The Brook Farm Institute of Agriculture and Education was organized on September 29, 1841. Stock at $500 a share was issued, officers were elected, and articles of association were written. Ripley believed that both the intellectual and labor classes shared a commonality in that their work held no meaning for them. Based on gender equality, the intention was to share the labor in order to achieve economic self-sufficiency. Their amusements allowed everyone an equal chance for social, intellectual and spiritual growth.
Between 1842 and 1844 the farm experienced several changes including the addition of buildings, one of them the Margaret Fuller Cottage. The one constant was its school, which was excellent and its main source of income. The Farm always struggled financially and in 1844, it converted to the ideas of Charles Fourier, who advocated for a society that was divided into cooperative communities of small self-sustaining groups called phalanxes. With the conversion came a new constitution and the name Brook Farm Association for Industry and Education. In 1845, it was incorporated as the Brook Farm Phalanx. For some Brook Farm members, the restructuring was not the solution Ripley believed it to be because it did not address its deep financial problems.
From 1845-1847, The Harbinger, a journal dedicated to social and political reform, was published at Brook Farm and edited by Ripley. A fire in 1846 destroyed the central building. The fire, an outbreak of small pox and continuing financial difficulties contributed to the dissolution of the community in 1847.
Today, Brook Farm is an historical landmark whose legacy lies in its intellectual and literary past. It was acquired by the Commonwealth of Massachusetts in 1988 and is managed by the Department of Conservation and Recreation (DCR). The public is welcome to experience the beauty and the history of the "city of God - anew."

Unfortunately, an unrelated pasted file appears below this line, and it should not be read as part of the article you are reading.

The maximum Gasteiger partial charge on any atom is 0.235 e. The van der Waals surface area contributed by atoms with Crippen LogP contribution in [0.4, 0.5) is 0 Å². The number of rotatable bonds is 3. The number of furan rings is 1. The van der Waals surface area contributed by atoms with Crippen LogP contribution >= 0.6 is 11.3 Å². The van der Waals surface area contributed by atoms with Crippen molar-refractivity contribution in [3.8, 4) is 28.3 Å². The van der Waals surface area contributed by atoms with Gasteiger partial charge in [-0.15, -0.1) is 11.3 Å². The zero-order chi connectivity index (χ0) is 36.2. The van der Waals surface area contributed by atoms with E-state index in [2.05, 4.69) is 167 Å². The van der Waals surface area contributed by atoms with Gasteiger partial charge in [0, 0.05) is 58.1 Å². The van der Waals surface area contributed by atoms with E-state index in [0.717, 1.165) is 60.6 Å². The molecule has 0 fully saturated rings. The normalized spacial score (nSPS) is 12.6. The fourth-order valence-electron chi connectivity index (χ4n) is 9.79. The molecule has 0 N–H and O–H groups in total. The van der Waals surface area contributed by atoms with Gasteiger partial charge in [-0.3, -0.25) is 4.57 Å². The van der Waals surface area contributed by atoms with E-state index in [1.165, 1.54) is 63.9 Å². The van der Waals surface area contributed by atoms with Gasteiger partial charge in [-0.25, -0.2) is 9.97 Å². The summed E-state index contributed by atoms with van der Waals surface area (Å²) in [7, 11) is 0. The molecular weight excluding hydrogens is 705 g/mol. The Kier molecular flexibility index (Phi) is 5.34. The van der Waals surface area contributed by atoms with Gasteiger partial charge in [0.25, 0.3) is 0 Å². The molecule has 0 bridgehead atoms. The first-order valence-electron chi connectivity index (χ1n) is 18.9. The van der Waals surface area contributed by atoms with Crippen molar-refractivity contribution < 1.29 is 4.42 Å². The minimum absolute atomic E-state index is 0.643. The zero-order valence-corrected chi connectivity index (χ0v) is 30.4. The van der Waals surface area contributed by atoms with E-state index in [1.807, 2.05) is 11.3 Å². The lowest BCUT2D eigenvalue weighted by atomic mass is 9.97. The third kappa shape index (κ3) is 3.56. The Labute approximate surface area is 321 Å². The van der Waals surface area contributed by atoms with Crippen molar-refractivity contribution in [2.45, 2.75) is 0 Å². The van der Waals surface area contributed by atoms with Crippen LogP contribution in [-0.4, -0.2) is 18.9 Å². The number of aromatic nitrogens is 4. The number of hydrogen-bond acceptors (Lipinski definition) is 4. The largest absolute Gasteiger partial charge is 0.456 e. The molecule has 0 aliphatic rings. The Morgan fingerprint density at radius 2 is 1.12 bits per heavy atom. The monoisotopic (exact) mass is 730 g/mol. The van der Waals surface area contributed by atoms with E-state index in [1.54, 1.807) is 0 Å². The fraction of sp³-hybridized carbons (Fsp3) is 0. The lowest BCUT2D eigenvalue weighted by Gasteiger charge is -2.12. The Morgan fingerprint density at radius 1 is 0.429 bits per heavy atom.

The BPL's Collection of John Sullivan Dwight correspondence regarding Brook Farm (1840-1848)
The Boston Public Library holds a collection of thirty-two letters written to John Sullivan Dwight related to Brook Farm. This correspondence covers a variety of subjects including George Ripley’s resignation from the Purchase Street church in 1840, Sophia Ripley’s description of early life on the Farm, Albert Brisbane’s observations on the progress of associationism, the future prospects of the community after the Phalanstery fire, and William Henry Channing’s thoughts about the future of the reform movement. Many of the letters in this collection were printed in Zoltan Haraszti’s The Idyll of Brook Farm as Revealed by Unpublished Letters in the Boston Public Library (1940).
Related archival material at the Boston Public Library
Mack Family Correspondence: David Mack (1804-1878), graduated from Yale College in 1823 and studied law under his uncle, Judge Mack, in Salem, Massachusetts. He practiced law in Andover for a short time until he began teaching. Mack was one of the signers of the original agreement to establish Brook Farm. In 1841, he helped found the Northampton Association of Education and Industry, a utopian community, located near Northampton, Mass. Based on communal living and racial equality, the Association set out to reform the existing industrial system based on competition and division of labor to one of mutual cooperation.
Related archival material at other institutions
Massachusetts Historical Society